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How false claims about fraud power voter intimidation

An image provided by the Maricopa County Elections Department shows two armed individuals dressed in tactical gear at the site of a ballot drop box in Mesa, Ariz., on Oct. 21. (Maricopa County Elections Department/AFP/Getty Images)

There is no reason to stand near drop boxes in Arizona and monitor who is casting ballots. After all, there is no evidence at all that drop boxes are a vehicle for casting fraudulent votes. The Associated Press contacted election administrators across the country and found no significant examples of fraud being committed using drop boxes. Yet there has been a movement to do precisely that.

Much of the concern about drop boxes, of course, derives from the film “2000 Mules,” which showed no actual examples of people casting multiple ballots illegally. (One man accused of voting illegally in the film is now suing for defamation.) The standard of behavior deemed suspicious in the film is … low, meaning that those choosing to “monitor” drop boxes have no benchmark against which to evaluate voters. Meaning that anything at all might be considered “suspicious.” One drop-box monitor, for example, publicly posted a photo of a man whose car had no license plate casting a vote, as reported by NBC News — though it is not really clear why that’s worth elevating as a concern.

This is vigilantism. People have appointed themselves as monitors after being convinced that something nefarious is happening, after believing the dishonest claims of films such as “2000 Mules” or people such as former president Donald Trump. It is a group that thinks the indifference and inaction of officials isn’t a function of those officials correctly understanding that the alleged threat is fake but, instead, sees the inaction as part of a conspiracy. They are taking things into their own hands and into the online enforcement community, such as it is.

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By itself, this can have a chilling effect. People approaching a drop box to vote who are accosted by people filming them, who might declare their activity to be “suspicious” in posts shared with thousands of people, might understandably decide to come back and cast their ballot at another time. (Arizonans can also return their ballots by mail, pretty severely undercutting the idea that people were stuffing drop boxes, but I digress.) The defamation lawsuit against the team behind “2000 Mules” focused on the context in which footage of the man’s voting (captured in official surveillance footage) was presented in the film and in promotional appearances.

A federal judge this week agreed that this monitoring counted as intimidation. U.S. District Judge Michael Liburdi imposed limits on what the group Clean Elections USA (a member of which posted the no-license-plate photo) was allowed to do near drop box locations. This was the most significant development since reports of drop-box monitoring first emerged last month, but not the only one. Last week, Arizona Attorney General Mark Brnovich (himself someone who has raised questions about the 2020 election) released a statement about voter intimidation. The sheriff of Maricopa County, the state’s most populous county, issued a similar request.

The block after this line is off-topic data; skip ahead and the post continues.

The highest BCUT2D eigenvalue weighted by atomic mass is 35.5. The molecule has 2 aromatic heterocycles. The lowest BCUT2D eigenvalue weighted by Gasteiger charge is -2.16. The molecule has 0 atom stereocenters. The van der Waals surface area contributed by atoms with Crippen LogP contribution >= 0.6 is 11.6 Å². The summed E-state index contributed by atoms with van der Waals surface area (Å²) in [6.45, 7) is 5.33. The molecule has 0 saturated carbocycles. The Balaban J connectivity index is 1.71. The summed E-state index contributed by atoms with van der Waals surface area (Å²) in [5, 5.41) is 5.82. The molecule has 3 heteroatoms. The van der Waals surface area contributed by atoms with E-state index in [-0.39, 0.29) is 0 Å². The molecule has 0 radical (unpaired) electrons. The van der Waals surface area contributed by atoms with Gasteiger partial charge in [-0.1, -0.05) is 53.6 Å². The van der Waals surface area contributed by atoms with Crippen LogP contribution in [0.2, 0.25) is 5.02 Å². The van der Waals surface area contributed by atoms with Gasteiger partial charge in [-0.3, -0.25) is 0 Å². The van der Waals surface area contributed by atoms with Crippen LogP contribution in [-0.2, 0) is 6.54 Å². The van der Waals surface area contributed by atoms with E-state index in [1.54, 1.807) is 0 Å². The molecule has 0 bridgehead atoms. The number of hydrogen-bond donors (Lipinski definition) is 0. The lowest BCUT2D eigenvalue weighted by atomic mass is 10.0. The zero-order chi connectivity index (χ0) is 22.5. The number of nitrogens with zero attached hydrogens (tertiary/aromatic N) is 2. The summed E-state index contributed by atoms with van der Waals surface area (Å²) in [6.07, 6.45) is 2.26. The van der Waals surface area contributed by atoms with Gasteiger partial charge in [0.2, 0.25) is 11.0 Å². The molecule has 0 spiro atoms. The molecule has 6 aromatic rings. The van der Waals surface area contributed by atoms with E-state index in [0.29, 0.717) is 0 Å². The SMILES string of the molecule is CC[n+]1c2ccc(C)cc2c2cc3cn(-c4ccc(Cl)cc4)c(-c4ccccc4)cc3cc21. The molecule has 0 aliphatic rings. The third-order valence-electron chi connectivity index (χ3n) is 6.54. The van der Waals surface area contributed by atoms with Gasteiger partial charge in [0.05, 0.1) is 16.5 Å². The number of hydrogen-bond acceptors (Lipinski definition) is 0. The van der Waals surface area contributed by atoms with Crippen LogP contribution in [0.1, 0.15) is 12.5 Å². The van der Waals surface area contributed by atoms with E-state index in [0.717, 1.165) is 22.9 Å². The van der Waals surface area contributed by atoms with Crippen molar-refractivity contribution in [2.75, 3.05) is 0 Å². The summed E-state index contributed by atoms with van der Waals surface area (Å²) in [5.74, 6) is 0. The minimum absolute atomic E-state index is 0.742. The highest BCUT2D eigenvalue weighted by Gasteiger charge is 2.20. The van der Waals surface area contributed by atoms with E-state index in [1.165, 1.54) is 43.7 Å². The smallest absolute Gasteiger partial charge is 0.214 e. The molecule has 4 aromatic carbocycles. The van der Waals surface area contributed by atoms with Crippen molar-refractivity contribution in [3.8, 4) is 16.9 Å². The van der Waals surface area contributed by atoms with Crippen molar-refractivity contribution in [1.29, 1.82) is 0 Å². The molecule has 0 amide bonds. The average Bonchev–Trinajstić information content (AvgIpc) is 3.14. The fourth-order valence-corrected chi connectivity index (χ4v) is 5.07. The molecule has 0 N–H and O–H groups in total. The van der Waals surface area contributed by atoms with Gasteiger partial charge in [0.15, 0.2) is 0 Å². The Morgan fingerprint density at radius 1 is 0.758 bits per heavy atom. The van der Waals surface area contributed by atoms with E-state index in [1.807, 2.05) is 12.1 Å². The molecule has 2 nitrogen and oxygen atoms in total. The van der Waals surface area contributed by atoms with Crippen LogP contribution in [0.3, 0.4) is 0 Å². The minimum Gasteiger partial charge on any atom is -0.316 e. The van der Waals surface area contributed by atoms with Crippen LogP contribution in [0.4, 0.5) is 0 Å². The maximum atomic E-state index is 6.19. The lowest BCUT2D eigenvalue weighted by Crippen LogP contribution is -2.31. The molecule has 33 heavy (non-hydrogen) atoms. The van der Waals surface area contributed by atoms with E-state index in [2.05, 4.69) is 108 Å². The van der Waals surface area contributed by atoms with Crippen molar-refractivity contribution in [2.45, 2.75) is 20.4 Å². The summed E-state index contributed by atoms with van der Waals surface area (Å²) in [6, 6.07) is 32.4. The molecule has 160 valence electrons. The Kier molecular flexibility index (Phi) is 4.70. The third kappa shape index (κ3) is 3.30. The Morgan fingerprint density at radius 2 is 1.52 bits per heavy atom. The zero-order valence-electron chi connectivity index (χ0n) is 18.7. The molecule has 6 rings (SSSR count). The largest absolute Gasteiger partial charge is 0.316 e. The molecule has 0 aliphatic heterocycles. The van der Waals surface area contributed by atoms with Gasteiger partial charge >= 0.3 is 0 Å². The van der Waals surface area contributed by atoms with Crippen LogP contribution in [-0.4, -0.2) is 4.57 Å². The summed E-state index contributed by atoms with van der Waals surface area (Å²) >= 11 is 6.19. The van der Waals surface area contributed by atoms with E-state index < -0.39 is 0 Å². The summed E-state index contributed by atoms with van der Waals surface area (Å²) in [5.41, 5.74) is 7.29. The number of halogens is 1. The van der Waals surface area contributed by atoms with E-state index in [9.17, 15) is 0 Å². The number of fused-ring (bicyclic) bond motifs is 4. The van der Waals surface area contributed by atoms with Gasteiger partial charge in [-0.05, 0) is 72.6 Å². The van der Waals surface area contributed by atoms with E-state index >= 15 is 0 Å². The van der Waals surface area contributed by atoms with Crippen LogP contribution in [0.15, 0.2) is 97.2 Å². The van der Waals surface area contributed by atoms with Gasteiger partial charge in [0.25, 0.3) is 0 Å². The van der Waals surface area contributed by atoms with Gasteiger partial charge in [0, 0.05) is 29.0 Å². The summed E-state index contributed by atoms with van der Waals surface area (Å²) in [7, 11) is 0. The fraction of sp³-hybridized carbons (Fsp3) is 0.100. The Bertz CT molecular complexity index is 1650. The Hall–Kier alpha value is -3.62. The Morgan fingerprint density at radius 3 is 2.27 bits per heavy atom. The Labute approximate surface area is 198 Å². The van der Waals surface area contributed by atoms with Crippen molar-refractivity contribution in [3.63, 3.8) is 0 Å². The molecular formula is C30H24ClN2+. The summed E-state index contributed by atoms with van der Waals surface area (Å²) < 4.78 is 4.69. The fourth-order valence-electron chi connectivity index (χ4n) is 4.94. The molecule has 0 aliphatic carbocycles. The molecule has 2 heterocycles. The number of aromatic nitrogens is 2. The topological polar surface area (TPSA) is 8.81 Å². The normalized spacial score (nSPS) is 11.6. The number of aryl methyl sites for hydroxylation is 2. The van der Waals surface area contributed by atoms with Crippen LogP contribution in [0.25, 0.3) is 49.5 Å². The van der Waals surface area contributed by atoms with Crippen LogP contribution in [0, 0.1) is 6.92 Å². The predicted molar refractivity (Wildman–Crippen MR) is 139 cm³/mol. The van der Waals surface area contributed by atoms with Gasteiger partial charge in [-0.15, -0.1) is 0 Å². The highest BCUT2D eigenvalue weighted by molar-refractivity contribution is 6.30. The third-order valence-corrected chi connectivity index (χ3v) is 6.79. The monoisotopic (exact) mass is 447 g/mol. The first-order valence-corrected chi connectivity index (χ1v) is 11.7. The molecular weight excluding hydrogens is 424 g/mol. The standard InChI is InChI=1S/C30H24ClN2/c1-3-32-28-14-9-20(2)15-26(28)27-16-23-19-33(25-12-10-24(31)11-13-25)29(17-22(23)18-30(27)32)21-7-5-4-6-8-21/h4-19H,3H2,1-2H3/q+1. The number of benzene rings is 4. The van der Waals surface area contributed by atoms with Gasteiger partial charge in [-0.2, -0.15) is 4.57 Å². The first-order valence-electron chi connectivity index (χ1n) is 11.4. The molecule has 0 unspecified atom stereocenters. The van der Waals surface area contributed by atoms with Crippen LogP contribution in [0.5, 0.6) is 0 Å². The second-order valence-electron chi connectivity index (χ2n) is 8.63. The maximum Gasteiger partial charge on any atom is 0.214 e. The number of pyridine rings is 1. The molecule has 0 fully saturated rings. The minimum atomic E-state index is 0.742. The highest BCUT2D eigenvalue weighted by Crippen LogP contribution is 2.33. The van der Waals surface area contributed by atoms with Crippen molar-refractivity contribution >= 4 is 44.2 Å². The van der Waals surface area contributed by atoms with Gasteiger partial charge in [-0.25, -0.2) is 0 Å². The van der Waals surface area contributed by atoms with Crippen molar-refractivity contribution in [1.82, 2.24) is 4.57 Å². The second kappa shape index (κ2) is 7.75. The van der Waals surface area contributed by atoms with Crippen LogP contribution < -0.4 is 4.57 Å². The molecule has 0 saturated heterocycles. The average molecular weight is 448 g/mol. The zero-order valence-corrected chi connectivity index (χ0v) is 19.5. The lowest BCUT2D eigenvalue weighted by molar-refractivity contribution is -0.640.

At times, the intimidation has been more direct. Brnovich’s statement made reference to that, noting “initial reports that groups of people, some of them armed and dressed in tactical-type gear, were encountered by voters delivering their early ballots.” The statement ended with the recommendation that anyone who believes they are in immediate danger should call 911.

There were signs early on that members of extremist groups planned to “monitor” drop boxes. The Arizona Mirror reported in mid-October that members of the Oath Keepers intended to do so. (One group linked to the Oath Keepers ended its monitoring program last week.) This injection of extremist actors into observing elections, though, is not limited to Arizona.

In Michigan, a woman who was at the Capitol on Jan. 6, 2021, and who has ties to the Proud Boys has been hired to work with poll workers. In Florida, three people who were at one time associated with a splinter chapter of the Proud Boys extremist group signed up to serve as poll workers. One of them was explicitly rejected, given that he is under federal indictment related to the Capitol riot. The other two men are members of the Miami-Dade County Republican Executive Committee. Axios reported last month that the groups were making a concerted effort to be present as people vote.

Again, the ostensible motive for such observation is voter fraud — something that is vanishingly rare. It’s clear that this isn’t the only motive, of course; if the Proud Boys or others manage to affect whether someone actually casts a vote, it’s unlikely that they’d subsequently experience many qualms. We often talk about allegations of voter fraud as a conduit for challenging elections that have already occurred. What we’re seeing in 2022 is that those allegations are being used to potentially shape elections on the front end.

If you’d like to monitor drop boxes in Arizona, Maricopa County offers a live stream. It is intensely boring. If you see something you think is suspicious, though, there’s an online community that would love to hear from you.